Coronavirus News Asia

How Covid-19 could accelerate CBDC adoption


The Covid-19 pandemic is pushing the global economy toward a major recession, but there may be a silver lining in all this for the crypto industry: The accelerated adoption of central bank digital currencies, according to Cointelegraph.

The use of cash seems to be plunging these days – particularly now, as people are increasingly wary of engaging with potentially germ-infested surfaces. Meanwhile, some central banks are reevaluating their strategies in favor of digital currencies, which they believe may carry more benefits than just stopping the virus from spreading further. So, how likely are we to see a central bank digital currency (CBDC) being released in the near future?

More hygienic than cash

CBDCs are digital assets that are issued, monitored and regulated by a federal regulator. CBDCs represent fiat money in a digital form. Each CBDC unit acts as a secure digital equivalent of a paper bill and can be powered by blockchain or some other form of distributed ledger technology, but it is worth noting that concrete plans for implementation and motivations vary significantly depending on the country.

CBDCs seem to be an increasingly popular concept among central banks. As per a 2019 report issued by the Bank for International Settlements, a Switzerland-based organization representing 62 of the world’s central banks, as many as 70% of financial authorities worldwide were researching the potential effects that CBDCs could have on their economies.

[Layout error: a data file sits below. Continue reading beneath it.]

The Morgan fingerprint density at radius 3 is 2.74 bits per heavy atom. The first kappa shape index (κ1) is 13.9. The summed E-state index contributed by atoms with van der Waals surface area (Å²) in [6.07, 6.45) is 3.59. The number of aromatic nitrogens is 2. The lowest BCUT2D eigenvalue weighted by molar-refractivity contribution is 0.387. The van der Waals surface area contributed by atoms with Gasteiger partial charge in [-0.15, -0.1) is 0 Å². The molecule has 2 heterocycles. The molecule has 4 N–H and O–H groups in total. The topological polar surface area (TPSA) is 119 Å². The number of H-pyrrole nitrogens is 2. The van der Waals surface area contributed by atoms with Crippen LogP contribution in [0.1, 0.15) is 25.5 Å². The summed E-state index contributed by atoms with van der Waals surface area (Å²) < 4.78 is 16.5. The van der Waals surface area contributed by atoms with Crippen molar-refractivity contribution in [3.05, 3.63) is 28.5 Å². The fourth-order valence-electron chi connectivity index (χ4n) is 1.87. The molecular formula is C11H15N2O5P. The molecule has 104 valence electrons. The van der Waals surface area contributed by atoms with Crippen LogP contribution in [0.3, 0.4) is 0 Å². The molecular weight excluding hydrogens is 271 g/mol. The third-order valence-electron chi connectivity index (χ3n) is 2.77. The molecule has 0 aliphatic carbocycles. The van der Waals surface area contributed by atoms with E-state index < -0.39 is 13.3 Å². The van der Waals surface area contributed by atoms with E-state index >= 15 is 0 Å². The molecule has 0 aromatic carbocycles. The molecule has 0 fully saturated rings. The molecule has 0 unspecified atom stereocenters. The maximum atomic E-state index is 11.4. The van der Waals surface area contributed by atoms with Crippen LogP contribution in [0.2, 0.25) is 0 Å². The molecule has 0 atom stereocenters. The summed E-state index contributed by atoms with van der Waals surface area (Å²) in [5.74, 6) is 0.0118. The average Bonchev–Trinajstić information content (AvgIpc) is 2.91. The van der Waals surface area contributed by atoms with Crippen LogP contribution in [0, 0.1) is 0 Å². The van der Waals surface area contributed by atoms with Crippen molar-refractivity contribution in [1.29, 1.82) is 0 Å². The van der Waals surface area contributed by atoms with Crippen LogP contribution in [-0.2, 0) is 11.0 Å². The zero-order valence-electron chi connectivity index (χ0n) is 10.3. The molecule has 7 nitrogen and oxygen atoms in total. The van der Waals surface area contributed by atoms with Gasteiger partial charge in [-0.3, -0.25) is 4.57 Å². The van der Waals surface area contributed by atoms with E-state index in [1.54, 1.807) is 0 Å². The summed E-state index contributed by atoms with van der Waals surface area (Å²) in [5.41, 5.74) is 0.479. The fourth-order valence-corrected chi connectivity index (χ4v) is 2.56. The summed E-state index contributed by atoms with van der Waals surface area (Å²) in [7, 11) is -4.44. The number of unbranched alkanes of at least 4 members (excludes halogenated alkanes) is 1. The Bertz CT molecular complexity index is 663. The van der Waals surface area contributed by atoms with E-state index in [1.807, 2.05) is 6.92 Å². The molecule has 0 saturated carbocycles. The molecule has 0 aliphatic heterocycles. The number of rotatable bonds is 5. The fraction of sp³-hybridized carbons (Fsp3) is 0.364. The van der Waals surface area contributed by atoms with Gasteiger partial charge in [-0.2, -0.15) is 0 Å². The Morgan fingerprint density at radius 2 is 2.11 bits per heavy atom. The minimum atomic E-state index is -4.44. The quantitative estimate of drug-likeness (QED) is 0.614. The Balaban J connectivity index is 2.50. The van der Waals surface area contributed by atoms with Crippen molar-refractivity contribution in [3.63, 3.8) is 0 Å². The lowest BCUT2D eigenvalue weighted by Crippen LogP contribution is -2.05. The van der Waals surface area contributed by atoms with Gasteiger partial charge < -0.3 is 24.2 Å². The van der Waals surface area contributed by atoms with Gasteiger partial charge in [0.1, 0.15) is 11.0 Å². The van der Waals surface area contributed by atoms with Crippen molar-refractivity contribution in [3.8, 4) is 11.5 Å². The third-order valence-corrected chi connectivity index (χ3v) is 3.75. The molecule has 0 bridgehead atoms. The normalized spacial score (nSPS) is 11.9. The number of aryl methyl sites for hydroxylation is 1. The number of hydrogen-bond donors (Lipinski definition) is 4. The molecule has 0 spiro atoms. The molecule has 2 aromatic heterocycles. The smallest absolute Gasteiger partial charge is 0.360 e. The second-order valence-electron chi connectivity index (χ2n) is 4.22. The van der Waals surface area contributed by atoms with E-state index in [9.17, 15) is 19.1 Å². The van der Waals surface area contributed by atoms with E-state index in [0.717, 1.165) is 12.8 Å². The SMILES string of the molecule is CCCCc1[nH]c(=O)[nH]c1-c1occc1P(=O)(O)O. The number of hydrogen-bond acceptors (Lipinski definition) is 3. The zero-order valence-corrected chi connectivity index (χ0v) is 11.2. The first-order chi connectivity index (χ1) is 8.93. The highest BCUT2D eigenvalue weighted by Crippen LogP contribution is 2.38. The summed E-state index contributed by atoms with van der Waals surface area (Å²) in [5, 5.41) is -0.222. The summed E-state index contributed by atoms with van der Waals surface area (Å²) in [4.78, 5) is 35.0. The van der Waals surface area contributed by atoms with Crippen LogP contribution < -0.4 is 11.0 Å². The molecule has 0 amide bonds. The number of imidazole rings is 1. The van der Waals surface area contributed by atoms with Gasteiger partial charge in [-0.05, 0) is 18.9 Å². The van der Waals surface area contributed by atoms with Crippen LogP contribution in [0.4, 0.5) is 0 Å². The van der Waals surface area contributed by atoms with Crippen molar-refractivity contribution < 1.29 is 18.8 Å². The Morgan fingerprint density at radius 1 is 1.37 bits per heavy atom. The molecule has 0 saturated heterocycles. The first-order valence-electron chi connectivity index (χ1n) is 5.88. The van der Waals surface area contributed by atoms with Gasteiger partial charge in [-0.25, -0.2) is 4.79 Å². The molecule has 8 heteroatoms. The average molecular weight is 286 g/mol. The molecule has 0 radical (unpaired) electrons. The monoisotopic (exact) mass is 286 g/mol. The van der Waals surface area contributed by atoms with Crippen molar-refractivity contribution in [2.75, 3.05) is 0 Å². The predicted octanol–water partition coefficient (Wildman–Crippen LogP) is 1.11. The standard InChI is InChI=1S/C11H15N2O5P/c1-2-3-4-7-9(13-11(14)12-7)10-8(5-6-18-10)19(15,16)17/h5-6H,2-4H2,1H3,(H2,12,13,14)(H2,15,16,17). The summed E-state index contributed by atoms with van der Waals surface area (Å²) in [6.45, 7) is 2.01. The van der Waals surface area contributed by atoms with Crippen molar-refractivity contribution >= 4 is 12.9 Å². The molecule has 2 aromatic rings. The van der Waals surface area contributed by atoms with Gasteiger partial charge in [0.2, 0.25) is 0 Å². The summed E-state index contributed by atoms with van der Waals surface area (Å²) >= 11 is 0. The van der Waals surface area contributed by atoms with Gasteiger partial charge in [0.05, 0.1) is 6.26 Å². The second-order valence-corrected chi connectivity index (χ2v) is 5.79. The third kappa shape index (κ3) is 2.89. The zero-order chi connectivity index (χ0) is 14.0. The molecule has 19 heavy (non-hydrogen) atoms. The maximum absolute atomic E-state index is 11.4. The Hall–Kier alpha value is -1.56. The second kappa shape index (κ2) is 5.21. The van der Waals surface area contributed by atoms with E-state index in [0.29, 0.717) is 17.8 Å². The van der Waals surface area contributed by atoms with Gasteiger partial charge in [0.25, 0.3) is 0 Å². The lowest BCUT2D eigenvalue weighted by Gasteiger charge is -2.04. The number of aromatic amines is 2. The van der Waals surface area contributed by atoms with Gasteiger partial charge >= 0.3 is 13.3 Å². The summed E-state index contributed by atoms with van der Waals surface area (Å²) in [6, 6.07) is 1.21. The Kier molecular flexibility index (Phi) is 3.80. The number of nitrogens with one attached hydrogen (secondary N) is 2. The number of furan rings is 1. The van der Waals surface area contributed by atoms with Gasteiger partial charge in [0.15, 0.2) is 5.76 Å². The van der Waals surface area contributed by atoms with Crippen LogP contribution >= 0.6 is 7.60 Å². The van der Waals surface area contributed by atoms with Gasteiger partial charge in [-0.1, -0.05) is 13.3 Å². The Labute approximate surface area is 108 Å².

During the pandemic, that percentage could reach even higher, as countries like the United Kingdom – where cash and ATM usage dropped by 50% over just a few days last month – might start looking for alternatives. Even in Germany, where cash is more popular than in neighboring countries, there has been a recent surge in contactless payments. Locals, including senior officials such as Chancellor Angela Merkel, are now using debit cards for their grocery shopping.

This poses the question: Is physical money actually that dangerous? At this point, it’s difficult to say whether banknotes transmit the disease, given that Covid-19 is still largely under-researched. Christine Tait-Burkard, an infection expert for the Roslin Institute at the University of Edinburgh, explained that the risk is relatively low, “Unless someone is using a bank note to sneeze in.”

According to a recent paper by the Bank for International Settlements (BIS) that cites medical reports, there is also risk of transmission through contact with credit card terminals and PIN pads that might be more significant compared to the health risks posed by physical money.

Either way, the coronavirus’s alarming rate of infection has been causing major panic. For example, a man in South Korea reportedly attempted to sanitize 1.8 million won ($1,500) in a microwave, irrevocably damaging around half that sum as a result. Meanwhile, a video of someone washing Indonesian rupiahs in a bucket has been making rounds on Twitter, and in India, someone apparently developed a machine to sanitize banknotes. A World Health Organization spokesperson has had to squash reports that it recommended not using “dirty banknotes.”


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